As the U.S. presidential election…
There were signs this week…
The Organization of the Petroleum Exporting Countries (OPEC) increased its crude oil production in December, collectively pumping 27.88 million barrels per day, according to a new Reuters survey published on Friday.
OPEC’s production rose by an average of 70,000 barrels per day (bpd), the survey showed, with production increases seen in OPEC’s 2nd largest producer, Iraq, as well as Angola—accounting for 60,000 bpd of the overage. Nigeria also saw a production increase.
The group’s most prolific producer, Saudi Arabia, on the other hand, saw its production decrease.
While OPEC’s crude oil production is up from November to December, it is still 1 million bpd below December 2022.
At their latest meeting, the Organization of Petroleum Exporting Countries and its partners, led by Russia, agreed to reduce their combined production of crude oil to some 2.2 million barrels daily. Saudi Arabia again agreed to the largest cuts. But production wind-downs are rarely instantaneous and require a bit of a wind-down period. December’s increase could indicate that the group will be unable to comply with its own rates set for January.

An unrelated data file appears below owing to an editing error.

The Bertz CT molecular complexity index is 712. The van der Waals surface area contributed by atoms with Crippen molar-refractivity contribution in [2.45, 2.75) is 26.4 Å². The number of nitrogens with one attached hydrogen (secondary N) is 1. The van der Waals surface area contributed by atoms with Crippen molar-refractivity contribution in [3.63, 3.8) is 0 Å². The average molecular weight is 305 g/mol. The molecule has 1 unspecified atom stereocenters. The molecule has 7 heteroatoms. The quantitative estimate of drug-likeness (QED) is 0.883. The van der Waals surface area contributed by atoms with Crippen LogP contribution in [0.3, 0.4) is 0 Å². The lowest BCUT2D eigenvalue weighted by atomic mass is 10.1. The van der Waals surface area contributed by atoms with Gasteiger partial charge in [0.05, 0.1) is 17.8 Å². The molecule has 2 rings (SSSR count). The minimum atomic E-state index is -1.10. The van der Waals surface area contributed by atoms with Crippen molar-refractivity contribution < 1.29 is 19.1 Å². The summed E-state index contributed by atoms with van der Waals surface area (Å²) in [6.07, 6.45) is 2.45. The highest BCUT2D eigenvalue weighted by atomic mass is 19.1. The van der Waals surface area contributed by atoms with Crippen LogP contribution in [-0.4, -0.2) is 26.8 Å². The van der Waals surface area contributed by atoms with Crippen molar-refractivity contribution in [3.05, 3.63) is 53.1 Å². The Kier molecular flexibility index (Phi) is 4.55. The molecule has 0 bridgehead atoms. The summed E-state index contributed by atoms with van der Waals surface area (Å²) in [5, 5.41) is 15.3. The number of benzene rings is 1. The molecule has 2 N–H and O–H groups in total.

To monitor compliance, OPEC+ will hold a Joint Ministerial Monitoring Committee (JMMC) meeting in early February, media sources revealed earlier this week.
One member who will not face the scrutiny of the JMMC is Angola, who withdrew from OPEC last month in a surprise move, with the country’s minister of natural resources saying that OPEC “no longer aligns with Angola’s values and interests.” Angola’s production quota, according to the latest agreement made in November, was set at 1.11 million bpd, down from the 1.28 million bpd quota that it was supposed to have this year per a prior agreement.
The Reuters survey is based on shipping data provided by external sources, Refinitiv Eikon data, and other sources, including Petro-Logistics, Kpler, oil companies, OPEC itself, and consultants.
By Julianne Geiger for Oilprice.com
Julianne Geiger is a veteran editor, writer and researcher for Oilprice.com, and a member of the Creative Professionals Networking Group.